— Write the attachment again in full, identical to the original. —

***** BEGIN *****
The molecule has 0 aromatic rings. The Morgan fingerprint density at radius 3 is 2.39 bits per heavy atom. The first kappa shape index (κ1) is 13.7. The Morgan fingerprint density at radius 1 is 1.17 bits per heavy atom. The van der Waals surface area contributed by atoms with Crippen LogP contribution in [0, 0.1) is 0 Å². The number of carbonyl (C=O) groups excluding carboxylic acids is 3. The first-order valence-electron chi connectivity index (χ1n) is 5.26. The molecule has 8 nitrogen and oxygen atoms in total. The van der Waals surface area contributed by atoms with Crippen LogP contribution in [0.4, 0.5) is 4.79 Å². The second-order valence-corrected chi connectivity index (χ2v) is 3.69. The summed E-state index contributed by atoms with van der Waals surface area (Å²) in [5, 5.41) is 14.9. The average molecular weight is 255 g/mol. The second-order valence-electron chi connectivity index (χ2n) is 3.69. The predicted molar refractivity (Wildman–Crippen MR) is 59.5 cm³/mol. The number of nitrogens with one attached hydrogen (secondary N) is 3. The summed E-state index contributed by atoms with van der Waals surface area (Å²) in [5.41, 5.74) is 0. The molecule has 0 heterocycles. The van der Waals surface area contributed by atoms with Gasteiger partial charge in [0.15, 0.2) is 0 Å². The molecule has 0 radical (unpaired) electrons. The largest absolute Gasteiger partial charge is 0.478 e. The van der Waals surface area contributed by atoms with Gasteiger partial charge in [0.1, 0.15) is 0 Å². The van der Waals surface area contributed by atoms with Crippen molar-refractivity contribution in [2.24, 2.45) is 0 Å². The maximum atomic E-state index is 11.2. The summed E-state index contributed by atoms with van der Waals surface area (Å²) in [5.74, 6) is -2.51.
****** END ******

The molecule has 0 aromatic rings. The Morgan fingerprint density at radius 3 is 2.39 bits per heavy atom. The first kappa shape index (κ1) is 13.7. The Morgan fingerprint density at radius 1 is 1.17 bits per heavy atom. The van der Waals surface area contributed by atoms with Crippen LogP contribution in [0, 0.1) is 0 Å². The number of carbonyl (C=O) groups excluding carboxylic acids is 3. The first-order valence-electron chi connectivity index (χ1n) is 5.26. The molecule has 8 nitrogen and oxygen atoms in total. The van der Waals surface area contributed by atoms with Crippen LogP contribution in [0.4, 0.5) is 4.79 Å². The second-order valence-corrected chi connectivity index (χ2v) is 3.69. The summed E-state index contributed by atoms with van der Waals surface area (Å²) in [5, 5.41) is 14.9. The average molecular weight is 255 g/mol. The second-order valence-electron chi connectivity index (χ2n) is 3.69. The predicted molar refractivity (Wildman–Crippen MR) is 59.5 cm³/mol. The number of nitrogens with one attached hydrogen (secondary N) is 3. The summed E-state index contributed by atoms with van der Waals surface area (Å²) in [5.41, 5.74) is 0. The molecule has 0 heterocycles. The van der Waals surface area contributed by atoms with Gasteiger partial charge in [0.15, 0.2) is 0 Å². The molecule has 0 radical (unpaired) electrons. The largest absolute Gasteiger partial charge is 0.478 e. The van der Waals surface area contributed by atoms with Gasteiger partial charge in [0.1, 0.15) is 0 Å². The van der Waals surface area contributed by atoms with Crippen molar-refractivity contribution in [2.24, 2.45) is 0 Å². The maximum atomic E-state index is 11.2. The summed E-state index contributed by atoms with van der Waals surface area (Å²) in [5.74, 6) is -2.51.